In demonstration of its commitment to the global efforts to curb global warming by reducing greenhouse gas emissions, Nigeria has formally kick-started the process of preparation of the Intended Nationally Determined Contributions (INDCs), writes Olufemi Adeosun
The need for all parties to the UN Framework Convention on Climate Change (UNFCCC) to be committed to setting realistic target towards reducing the greenhouse gas emissions formed the fulcrum of discussion during the 19th session of the multilateral climate forum which took place in Warsaw, Poland in 2013.
One of the resolutions arrived at the meeting was the need for all parties to the convention to submit their Intended Nationally Determined Contributions (INDCs). The document is expected to contain policies and programmes that align with the global attempt to reduce the level of global warming by reducing greenhouse gas emissions.
According to environment experts, the borderless nature of the negative effects of climate change has compelled nations of the world to come together to explore ways of addressing the drift. They noted that although the level of technological advancement in the developed economies has made them major emitters, the negative effects of it is more biting on the developing nations because of their low resilience status.
For instance, in Nigeria, the extreme desert encroachment in the northern parts of the country, erosion problem in the East, menace of ocean surge and flooding in the South-West have been regarded as manifestations of the negative effects of climate change.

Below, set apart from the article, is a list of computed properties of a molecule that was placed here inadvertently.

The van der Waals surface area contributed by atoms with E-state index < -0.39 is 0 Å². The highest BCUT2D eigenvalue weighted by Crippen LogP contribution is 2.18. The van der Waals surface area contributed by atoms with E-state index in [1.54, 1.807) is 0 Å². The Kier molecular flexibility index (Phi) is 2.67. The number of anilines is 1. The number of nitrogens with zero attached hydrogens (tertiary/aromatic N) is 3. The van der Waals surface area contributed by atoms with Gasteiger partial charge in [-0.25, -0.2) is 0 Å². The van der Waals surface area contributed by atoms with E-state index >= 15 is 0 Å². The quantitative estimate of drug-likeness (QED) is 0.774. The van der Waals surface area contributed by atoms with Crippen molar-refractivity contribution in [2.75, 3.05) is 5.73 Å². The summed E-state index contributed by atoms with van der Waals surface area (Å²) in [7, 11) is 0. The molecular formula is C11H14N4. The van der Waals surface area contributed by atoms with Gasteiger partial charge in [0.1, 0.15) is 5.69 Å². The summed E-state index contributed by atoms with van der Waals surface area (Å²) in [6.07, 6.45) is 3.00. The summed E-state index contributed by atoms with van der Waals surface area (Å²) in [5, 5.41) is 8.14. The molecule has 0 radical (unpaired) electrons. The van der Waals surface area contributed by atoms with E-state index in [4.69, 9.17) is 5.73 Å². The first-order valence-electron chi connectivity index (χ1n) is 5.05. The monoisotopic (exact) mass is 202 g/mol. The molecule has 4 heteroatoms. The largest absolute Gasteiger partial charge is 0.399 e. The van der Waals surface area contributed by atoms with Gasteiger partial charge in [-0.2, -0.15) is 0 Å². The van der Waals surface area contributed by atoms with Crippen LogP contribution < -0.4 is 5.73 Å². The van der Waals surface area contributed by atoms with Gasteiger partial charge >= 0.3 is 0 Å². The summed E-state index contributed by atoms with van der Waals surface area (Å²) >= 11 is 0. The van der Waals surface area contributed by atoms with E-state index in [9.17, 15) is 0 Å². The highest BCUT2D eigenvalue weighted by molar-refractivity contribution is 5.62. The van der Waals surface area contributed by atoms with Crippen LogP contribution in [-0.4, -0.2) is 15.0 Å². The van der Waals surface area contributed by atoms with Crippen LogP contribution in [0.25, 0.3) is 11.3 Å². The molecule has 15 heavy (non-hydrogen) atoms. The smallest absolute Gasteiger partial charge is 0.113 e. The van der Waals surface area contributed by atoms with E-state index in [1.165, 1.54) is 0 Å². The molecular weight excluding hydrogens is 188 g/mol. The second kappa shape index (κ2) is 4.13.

These environmental challenges, they added, are not only constituting a blight on the poverty alleviation programmes of successive governments in Nigeria, they are aiding the worsening security situation confronting the country.
It is against this background that environment experts during a recent stakeholders’ forum in Abuja urged the new administration to utilise the opportunity availed through the development of the INDCs document to embark on policies and progrmmes that would not only help to address, in a sustainable manner some of these climate change induced challenges, but also help to steer the country on the path of low carbon economy and high growth without jeopardising its development priorities.
As part of the processes for the successful submission of the document in September, Nigeria had two months ago hosted a Project Initiation Workshop in April 2015, in Abuja. It also recently commissioned a British environmental consulting firm of Ricardo-AEA to execute the project. The consortium, which is being led by a climate change policy expert, Hans Verolme, will be supported by local experts such as Prof. Olukayode Oladipo who is also a leading climate change expert and James Okeuhie.
Speaking at the sidelines of the consultants/stakeholders’ meeting in Abuja, the Director, Climate Change Department, Ministry of Environment, Dr Samuel Adejuwon, underscored the significance of the INDCs to the country. According to him, apart from helping the country to develop its developmental programmes across the various sectors of the nation’s national life in a greener manner, it would also help to address some of its environmental challenges in a sustainable manner.